“We are not magicians. We can’t condense an entire landscape into 15 minutes. But what we can do, is make you feel like you have read all of the front pages. So, if you’ve been away or been really busy, and need to go straight into a meeting, you can at least hold a five-minute conversation about what is going on.”

Let’s face it, the news agenda is often pretty bleak, with covid and Brexit often dominating the coverage. You might think then that the podcast could sound heavy and serious.

Having heard the pilot episodes, humour and entertainment are also injected into each episode.

“We forget the people making the decisions that end up with things being in the news are human beings,” she said. “In every working environment, if there are humans, then there is humour.

“A lot of the mistakes that result in this doom and gloom can be traced back to a little error, misjudgement or groupthink (a phenomenon where the desire for group cohesion effectively drives out good decision-making and problem solving). I’m fascinated by the idea of groupthink and that you can have the best people in a room, but if there is no one there to challenge them, they go down the wrong path.

“As soon as people listen, I think they will realise that just because someone is in Downing Street, it doesn’t mean they are not human.

“The last two years have been difficult, and you have to offer enough respect for the subjects you are talking about. But you can put people off from caring at all if there is no humour.”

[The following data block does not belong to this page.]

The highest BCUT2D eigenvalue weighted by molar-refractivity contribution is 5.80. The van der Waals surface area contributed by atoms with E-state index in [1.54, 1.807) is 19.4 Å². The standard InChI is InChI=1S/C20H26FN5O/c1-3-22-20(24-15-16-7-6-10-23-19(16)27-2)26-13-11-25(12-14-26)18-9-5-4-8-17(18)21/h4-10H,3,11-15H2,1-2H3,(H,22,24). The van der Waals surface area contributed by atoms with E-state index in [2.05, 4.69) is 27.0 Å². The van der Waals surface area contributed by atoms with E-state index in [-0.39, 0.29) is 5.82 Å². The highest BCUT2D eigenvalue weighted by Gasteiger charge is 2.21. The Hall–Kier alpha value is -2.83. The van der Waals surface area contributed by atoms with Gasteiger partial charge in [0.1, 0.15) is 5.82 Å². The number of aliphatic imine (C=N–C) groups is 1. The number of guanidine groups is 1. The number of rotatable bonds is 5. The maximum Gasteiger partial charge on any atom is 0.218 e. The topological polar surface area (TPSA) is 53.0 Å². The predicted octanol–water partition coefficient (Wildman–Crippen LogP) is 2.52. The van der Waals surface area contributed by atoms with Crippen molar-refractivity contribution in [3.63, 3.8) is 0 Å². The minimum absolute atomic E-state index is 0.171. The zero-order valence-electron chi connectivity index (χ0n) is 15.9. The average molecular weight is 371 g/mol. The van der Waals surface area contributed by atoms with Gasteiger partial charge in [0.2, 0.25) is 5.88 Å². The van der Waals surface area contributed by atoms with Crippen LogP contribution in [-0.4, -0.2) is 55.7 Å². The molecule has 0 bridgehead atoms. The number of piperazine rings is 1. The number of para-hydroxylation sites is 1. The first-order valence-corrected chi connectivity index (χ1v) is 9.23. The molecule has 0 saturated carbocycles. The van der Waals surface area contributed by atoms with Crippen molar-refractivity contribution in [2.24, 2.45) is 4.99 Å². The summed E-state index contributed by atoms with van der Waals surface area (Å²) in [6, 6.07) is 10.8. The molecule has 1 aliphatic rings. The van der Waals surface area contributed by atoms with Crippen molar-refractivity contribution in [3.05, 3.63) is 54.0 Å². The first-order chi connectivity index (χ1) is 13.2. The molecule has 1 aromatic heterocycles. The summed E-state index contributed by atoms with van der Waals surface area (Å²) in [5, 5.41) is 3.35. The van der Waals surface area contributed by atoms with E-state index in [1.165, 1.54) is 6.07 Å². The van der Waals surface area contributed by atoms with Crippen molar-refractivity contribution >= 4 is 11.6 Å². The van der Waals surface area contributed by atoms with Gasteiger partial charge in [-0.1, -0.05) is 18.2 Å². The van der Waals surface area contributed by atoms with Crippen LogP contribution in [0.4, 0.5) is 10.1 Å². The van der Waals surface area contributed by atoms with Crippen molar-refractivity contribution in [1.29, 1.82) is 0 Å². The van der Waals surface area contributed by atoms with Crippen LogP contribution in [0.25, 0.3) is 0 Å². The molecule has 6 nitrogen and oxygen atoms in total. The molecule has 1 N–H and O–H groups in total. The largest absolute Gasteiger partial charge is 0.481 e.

I finished our chat by asking Julia to sum up what people can expect from listening to the podcast.

“With this podcast, we are not trying to tell people how to do their jobs,” she said.

“They know, better than I do, how to do their jobs. What they don’t necessarily have time to do, is work out what is going on all of the time.

“So, while they will be able to handle what the journalists are asking them, it might be nice for them to have a steer on what is coming up.

“You are not necessarily going to get loads of tricks and tips on these podcasts, although sometimes we may touch on them.

“But, if you’ve missed a beat and just need to catch up through the lens of your job capacity, this is the podcast.”

 

The Media Landscape is produced by our sister company Thirty Seven. Find out how they can help you create a podcast for your brand.

 

Media First are media and communications training specialists with over 35 years of experience. We have a team of trainers, each with decades of experience working as journalists, presenters, communications coaches and media trainers.